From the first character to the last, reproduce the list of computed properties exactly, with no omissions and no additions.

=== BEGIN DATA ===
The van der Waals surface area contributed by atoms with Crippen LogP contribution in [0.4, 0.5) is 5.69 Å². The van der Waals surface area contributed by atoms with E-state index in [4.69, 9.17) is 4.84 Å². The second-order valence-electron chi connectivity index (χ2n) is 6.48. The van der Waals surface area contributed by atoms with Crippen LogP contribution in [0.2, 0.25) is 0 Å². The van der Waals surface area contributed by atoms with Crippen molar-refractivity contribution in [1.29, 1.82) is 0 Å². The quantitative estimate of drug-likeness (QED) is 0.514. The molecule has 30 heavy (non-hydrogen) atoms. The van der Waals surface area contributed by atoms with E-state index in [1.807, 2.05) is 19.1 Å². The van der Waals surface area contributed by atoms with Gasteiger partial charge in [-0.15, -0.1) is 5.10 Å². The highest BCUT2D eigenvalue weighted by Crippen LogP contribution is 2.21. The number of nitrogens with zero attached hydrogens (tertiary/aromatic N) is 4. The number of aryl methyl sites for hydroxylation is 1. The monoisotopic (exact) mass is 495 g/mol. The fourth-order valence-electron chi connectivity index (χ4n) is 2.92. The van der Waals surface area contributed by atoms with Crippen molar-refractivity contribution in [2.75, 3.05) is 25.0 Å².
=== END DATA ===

The van der Waals surface area contributed by atoms with Crippen LogP contribution in [0.4, 0.5) is 5.69 Å². The van der Waals surface area contributed by atoms with E-state index in [4.69, 9.17) is 4.84 Å². The second-order valence-electron chi connectivity index (χ2n) is 6.48. The van der Waals surface area contributed by atoms with Crippen LogP contribution in [0.2, 0.25) is 0 Å². The van der Waals surface area contributed by atoms with Crippen molar-refractivity contribution in [1.29, 1.82) is 0 Å². The quantitative estimate of drug-likeness (QED) is 0.514. The molecule has 30 heavy (non-hydrogen) atoms. The van der Waals surface area contributed by atoms with E-state index in [1.807, 2.05) is 19.1 Å². The van der Waals surface area contributed by atoms with Gasteiger partial charge in [-0.15, -0.1) is 5.10 Å². The highest BCUT2D eigenvalue weighted by Crippen LogP contribution is 2.21. The number of nitrogens with zero attached hydrogens (tertiary/aromatic N) is 4. The number of aryl methyl sites for hydroxylation is 1. The monoisotopic (exact) mass is 495 g/mol. The fourth-order valence-electron chi connectivity index (χ4n) is 2.92. The van der Waals surface area contributed by atoms with Crippen molar-refractivity contribution in [2.75, 3.05) is 25.0 Å².